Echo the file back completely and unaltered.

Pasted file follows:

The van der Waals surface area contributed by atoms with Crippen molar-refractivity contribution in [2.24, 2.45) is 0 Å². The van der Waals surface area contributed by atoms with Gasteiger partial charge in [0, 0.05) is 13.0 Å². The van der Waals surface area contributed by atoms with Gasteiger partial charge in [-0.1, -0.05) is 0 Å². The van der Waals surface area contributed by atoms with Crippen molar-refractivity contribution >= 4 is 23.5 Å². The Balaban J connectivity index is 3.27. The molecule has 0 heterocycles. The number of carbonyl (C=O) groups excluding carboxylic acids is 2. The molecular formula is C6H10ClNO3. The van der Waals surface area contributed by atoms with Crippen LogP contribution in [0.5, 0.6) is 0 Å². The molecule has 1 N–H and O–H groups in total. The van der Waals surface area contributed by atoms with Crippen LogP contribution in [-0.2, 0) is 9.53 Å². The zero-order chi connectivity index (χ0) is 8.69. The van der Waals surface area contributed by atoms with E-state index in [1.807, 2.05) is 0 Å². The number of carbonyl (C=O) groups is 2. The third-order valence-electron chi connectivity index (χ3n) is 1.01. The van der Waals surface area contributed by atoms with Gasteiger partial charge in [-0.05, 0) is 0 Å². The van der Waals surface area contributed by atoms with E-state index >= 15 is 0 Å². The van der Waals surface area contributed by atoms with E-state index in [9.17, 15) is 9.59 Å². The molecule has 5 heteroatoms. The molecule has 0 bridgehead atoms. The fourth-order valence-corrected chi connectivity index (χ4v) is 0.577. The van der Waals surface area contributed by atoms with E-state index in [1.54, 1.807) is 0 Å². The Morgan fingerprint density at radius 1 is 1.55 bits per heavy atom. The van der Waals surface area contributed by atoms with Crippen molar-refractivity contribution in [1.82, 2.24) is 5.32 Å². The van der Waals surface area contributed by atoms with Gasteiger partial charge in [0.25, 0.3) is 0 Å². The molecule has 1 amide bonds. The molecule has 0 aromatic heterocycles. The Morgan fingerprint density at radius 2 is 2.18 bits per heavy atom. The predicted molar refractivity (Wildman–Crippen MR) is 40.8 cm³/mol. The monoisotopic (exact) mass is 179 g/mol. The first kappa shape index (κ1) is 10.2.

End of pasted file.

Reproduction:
The van der Waals surface area contributed by atoms with Crippen molar-refractivity contribution in [2.24, 2.45) is 0 Å². The van der Waals surface area contributed by atoms with Gasteiger partial charge in [0, 0.05) is 13.0 Å². The van der Waals surface area contributed by atoms with Gasteiger partial charge in [-0.1, -0.05) is 0 Å². The van der Waals surface area contributed by atoms with Crippen molar-refractivity contribution >= 4 is 23.5 Å². The Balaban J connectivity index is 3.27. The molecule has 0 heterocycles. The number of carbonyl (C=O) groups excluding carboxylic acids is 2. The molecular formula is C6H10ClNO3. The van der Waals surface area contributed by atoms with Crippen LogP contribution in [0.5, 0.6) is 0 Å². The molecule has 1 N–H and O–H groups in total. The van der Waals surface area contributed by atoms with Crippen LogP contribution in [-0.2, 0) is 9.53 Å². The zero-order chi connectivity index (χ0) is 8.69. The van der Waals surface area contributed by atoms with E-state index in [1.807, 2.05) is 0 Å². The number of carbonyl (C=O) groups is 2. The third-order valence-electron chi connectivity index (χ3n) is 1.01. The van der Waals surface area contributed by atoms with Gasteiger partial charge in [-0.05, 0) is 0 Å². The van der Waals surface area contributed by atoms with E-state index >= 15 is 0 Å². The van der Waals surface area contributed by atoms with E-state index in [9.17, 15) is 9.59 Å². The molecule has 5 heteroatoms. The molecule has 0 bridgehead atoms. The fourth-order valence-corrected chi connectivity index (χ4v) is 0.577. The van der Waals surface area contributed by atoms with E-state index in [1.54, 1.807) is 0 Å². The Morgan fingerprint density at radius 1 is 1.55 bits per heavy atom. The van der Waals surface area contributed by atoms with Crippen molar-refractivity contribution in [1.82, 2.24) is 5.32 Å². The van der Waals surface area contributed by atoms with Gasteiger partial charge in [0.25, 0.3) is 0 Å². The molecule has 1 amide bonds. The molecule has 0 aromatic heterocycles. The Morgan fingerprint density at radius 2 is 2.18 bits per heavy atom. The predicted molar refractivity (Wildman–Crippen MR) is 40.8 cm³/mol. The monoisotopic (exact) mass is 179 g/mol. The first kappa shape index (κ1) is 10.2.